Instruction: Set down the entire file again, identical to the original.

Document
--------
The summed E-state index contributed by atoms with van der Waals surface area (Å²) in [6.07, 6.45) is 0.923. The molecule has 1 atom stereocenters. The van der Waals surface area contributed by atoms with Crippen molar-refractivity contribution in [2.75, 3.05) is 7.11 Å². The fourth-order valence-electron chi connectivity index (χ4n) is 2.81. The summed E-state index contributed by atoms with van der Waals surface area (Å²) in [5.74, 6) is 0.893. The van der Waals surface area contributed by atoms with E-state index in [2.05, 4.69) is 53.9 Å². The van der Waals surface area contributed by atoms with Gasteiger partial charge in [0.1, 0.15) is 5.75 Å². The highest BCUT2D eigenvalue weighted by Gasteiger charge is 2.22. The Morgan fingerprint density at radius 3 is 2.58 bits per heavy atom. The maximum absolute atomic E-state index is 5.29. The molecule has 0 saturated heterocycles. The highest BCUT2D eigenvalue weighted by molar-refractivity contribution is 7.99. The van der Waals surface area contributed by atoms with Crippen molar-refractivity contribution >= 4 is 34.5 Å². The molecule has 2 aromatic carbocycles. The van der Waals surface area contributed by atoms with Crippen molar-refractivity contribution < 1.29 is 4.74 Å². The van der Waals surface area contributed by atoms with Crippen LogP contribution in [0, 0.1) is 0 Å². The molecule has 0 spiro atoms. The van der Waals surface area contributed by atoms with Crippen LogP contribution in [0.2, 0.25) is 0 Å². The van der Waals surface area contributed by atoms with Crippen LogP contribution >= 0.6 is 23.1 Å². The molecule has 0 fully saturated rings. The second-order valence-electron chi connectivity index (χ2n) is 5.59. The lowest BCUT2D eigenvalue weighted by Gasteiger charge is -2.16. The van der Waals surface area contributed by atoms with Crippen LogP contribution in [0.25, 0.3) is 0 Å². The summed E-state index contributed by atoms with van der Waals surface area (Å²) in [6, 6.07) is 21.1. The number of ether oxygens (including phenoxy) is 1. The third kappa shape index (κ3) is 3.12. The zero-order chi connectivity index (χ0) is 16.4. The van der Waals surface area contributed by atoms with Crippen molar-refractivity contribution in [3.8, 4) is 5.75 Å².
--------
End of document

The summed E-state index contributed by atoms with van der Waals surface area (Å²) in [6.07, 6.45) is 0.923. The molecule has 1 atom stereocenters. The van der Waals surface area contributed by atoms with Crippen molar-refractivity contribution in [2.75, 3.05) is 7.11 Å². The fourth-order valence-electron chi connectivity index (χ4n) is 2.81. The summed E-state index contributed by atoms with van der Waals surface area (Å²) in [5.74, 6) is 0.893. The van der Waals surface area contributed by atoms with E-state index in [2.05, 4.69) is 53.9 Å². The van der Waals surface area contributed by atoms with Gasteiger partial charge in [0.1, 0.15) is 5.75 Å². The highest BCUT2D eigenvalue weighted by Gasteiger charge is 2.22. The Morgan fingerprint density at radius 3 is 2.58 bits per heavy atom. The maximum absolute atomic E-state index is 5.29. The molecule has 0 saturated heterocycles. The highest BCUT2D eigenvalue weighted by molar-refractivity contribution is 7.99. The van der Waals surface area contributed by atoms with Crippen molar-refractivity contribution >= 4 is 34.5 Å². The molecule has 2 aromatic carbocycles. The van der Waals surface area contributed by atoms with Crippen molar-refractivity contribution < 1.29 is 4.74 Å². The van der Waals surface area contributed by atoms with Crippen LogP contribution in [0, 0.1) is 0 Å². The molecule has 0 spiro atoms. The van der Waals surface area contributed by atoms with Crippen LogP contribution in [0.2, 0.25) is 0 Å². The van der Waals surface area contributed by atoms with Crippen LogP contribution >= 0.6 is 23.1 Å². The molecule has 0 fully saturated rings. The second-order valence-electron chi connectivity index (χ2n) is 5.59. The lowest BCUT2D eigenvalue weighted by Gasteiger charge is -2.16. The van der Waals surface area contributed by atoms with Crippen LogP contribution in [0.25, 0.3) is 0 Å². The summed E-state index contributed by atoms with van der Waals surface area (Å²) in [6, 6.07) is 21.1. The number of ether oxygens (including phenoxy) is 1. The third kappa shape index (κ3) is 3.12. The zero-order chi connectivity index (χ0) is 16.4. The van der Waals surface area contributed by atoms with Crippen molar-refractivity contribution in [3.8, 4) is 5.75 Å².